//greg//
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« Last Edit: Feb 21st, 2007 at 5:16am by USN - Retired »  

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Reply #5 - Feb 26th, 2007 at 12:50am  
Alright, I've aquired my SAN and pin. Actually, as soon as the modem came back as clear, the Hughes operator was more than happy to take my credit card info!! I'll be mounting the dish this week, and be ready to point. While on the phone with Montana Satellite last week, the tech mentioned that the default satellite for used installs is currently AMC 9, but that it changes occasionally. There are two transponder choices, 1390 and 1430 MHz. I've searched through the forums and can't find anything that mentions how to determine which transponder to use.
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Reply #6 - Feb 26th, 2007 at 2:43am  
They change from time to time, but you won't know to which satellite the Hughes commissioning computer will assign you until you you've actually gone through the commisioning process. What Montana told you about the default satellite may be current tomorrow, it may not. Best you can do without the current knowledge of a certified installer is attempt a satellite based commissioning. If you're lucky, you're already pointed at the satellite you'll be assigned to. Maybe even the transponder, but the odds of that are low. So after the SBC, be prepared to reorient the dish and change the IF frequency

//greg//
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Reply #7 - Mar 4th, 2007 at 4:19pm  
Well, I've now made it throught he commissioning process. At the restart at the end of commissioning, and after the welcome screen, the system control panel indicated that I was locked onto the wrong satellite, as was suggested might be the case. Now, how do you determine the correct satellite to point to? Is it the one that is listed under system information in the DW6000 control panel? It shows 87 (AMC3) in the info tab, but since I didn't pay attention to what was there before, I don't know if this is the assignment, or just default values. I tried to aim at 87 last night, but the line of sight is somewhat compromised in that direction. If this is my assignment, I will have to move my mount to accomodate it.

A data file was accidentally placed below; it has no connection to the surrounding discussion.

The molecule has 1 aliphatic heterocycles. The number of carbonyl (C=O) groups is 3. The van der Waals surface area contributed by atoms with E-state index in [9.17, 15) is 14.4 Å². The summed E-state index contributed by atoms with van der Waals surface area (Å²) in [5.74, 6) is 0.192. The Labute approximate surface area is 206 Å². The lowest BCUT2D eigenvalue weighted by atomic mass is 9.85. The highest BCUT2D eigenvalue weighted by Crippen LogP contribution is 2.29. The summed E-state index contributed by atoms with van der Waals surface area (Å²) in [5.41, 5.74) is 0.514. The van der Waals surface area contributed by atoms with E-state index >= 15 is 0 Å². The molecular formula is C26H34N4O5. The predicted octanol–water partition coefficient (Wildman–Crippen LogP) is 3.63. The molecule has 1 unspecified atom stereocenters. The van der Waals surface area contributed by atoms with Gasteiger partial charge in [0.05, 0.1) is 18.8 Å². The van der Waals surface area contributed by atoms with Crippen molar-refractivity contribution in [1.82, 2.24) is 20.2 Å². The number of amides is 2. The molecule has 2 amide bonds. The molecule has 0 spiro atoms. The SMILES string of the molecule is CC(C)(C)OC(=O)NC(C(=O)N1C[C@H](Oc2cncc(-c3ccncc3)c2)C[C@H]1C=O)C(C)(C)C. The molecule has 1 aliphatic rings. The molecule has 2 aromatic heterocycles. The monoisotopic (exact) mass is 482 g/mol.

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Reply #8 - Mar 4th, 2007 at 6:49pm  
it's my understanding that - after you complete the satellite based commissioning - that the satellite and transponder in your user interface are those to which you've been assigned.

Certified installers have the authorization to interface with Hughes in the event of satellite visibility problems. But since you insisted on a self-install, the "compromised" line of sight is self-inflicted. Yes - best get busy moving the dish. Or - as should have been evident by now - call an installer.

I believe you're almost qualified to join the "getting a used system isn't as cheap as I thought" club

//greg//
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Reply #9 - Mar 4th, 2007 at 8:28pm  
A little while after I sent the previous post, I went out and discoverd I'd made an error with my compass. After adjusting and pointing per the antenna manual to the values in the control panel, I'm set up and online. Thanks for the help. As for the club membership, I'm not so sure I'll qualify. Zero install fee, zero account setup fee, no contract, and about $175 in equipment and cableing. Actually, money isn't the point. I like doing things myself, and learning in the process. Asking questions that are painfully obvious to the saged is part of that process. Thanks for helping the newbie out.
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Reply #10 - Mar 4th, 2007 at 10:02pm  
You're very welcome. That YOU're satisfied - is all that counts.

//greg//